Why do we do this? Meaning, what causes this? Let’s not evade moral language: when we behave recklessly, it reveals a problem in our character. When we made that choice, there was something about who we were, in a morally relevant sense, such that we did not make the choice that we should have.
However, if we are responsible for that action, and that action was caused by something about our character (that is, who we were) when we chose, then we had to have been responsible for our character. But our character was a result of our genes and our experience. Hence the cause of the action was our genes and our experience. And we aren’t responsible for our genes or our experience.
But wait. Of course we are responsible for our characters. Many of us devote great effort to improving our characters (and, similarly, to improving our health). We can’t alter our genes, but we can affect what we experience so as to cultivate our moral characters and make better choices.
Strawson does not deny this. But he will point out that some people have been able to act so as to change their moral characters while others have not. What caused that? Clearly, it was some property of character (your ‘meta-character’, if you like). And when you were improving your character (or not), you did that work because of your genes or your experience (prior to that point).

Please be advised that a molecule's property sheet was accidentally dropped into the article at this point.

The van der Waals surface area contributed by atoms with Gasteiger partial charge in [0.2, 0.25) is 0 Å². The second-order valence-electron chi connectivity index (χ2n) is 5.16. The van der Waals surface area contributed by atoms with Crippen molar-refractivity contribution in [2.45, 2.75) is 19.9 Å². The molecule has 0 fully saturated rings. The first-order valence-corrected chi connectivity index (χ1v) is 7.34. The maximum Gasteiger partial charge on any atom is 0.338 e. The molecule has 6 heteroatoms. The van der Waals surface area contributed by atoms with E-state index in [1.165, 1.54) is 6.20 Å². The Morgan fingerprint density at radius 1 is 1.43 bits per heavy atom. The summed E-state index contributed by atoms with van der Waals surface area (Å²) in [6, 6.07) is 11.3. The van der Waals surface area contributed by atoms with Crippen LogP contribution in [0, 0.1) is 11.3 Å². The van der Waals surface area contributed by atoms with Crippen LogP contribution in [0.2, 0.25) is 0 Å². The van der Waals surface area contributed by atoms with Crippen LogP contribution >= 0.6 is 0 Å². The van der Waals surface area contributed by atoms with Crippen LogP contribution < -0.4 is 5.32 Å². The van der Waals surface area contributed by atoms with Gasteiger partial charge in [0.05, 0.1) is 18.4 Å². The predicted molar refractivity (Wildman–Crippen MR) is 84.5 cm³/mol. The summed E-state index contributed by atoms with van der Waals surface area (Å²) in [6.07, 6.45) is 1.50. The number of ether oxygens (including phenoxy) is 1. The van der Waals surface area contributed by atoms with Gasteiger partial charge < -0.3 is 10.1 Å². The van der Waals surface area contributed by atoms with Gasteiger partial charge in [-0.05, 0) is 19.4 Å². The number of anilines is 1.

You can see that Strawson can apply this argument recursively, tying your past actions back to prior states of character and hence to genes or yet earlier experience, all the way back to infancy. There you must concede that infants are not responsible for their actions. Or you need to construct a theology of original sin. Good luck with that.
Or you need to argue that how we choose in a given moment is independent of who we are, that we are causa sui. That is, we ’cause ourselves’ in an undetermined way. Good luck with that too.
Now, consider a person who drinks to excess, makes no effort to reduce his drinking despite warnings, and now will die unless he gets a new liver. Livers are scarce; should we give them preferentially to people who were not drinkers? Let’s agree that overall welfare will be better giving the liver to a person who is not a drinker, so we are going to make that choice.
Nevertheless, if you make that choice, and you are persuaded by Strawson that there is no such thing as moral responsibility, then you may be troubled by a decision that consigns the drinker to death for behavior for which he was not morally responsible.
Once this argument gets hold of you, it leaves you looking for a place to hide. It’s a consolation that many philosophers are unconvinced by Strawson. I haven’t resolved what I think about this.
I do think, however, that ‘moral hazard’ is real. That is, if you create insurance schemes that excessively shield people from the consequences of their behaviors, they will behave more recklessly, and we will all be worse off. But I am careful to put ‘moral’ in quotes when I think this way. I try to intend no moral condemnation toward those who harm themselves through reckless health behavior.
For a great podcast on the philosophy of moral responsibility and free will, see here. Here is Galen Strawson’s website. For lots of TIE writing on moral hazard, look here. Here is Aaron’s Healthcare Triage on the topic.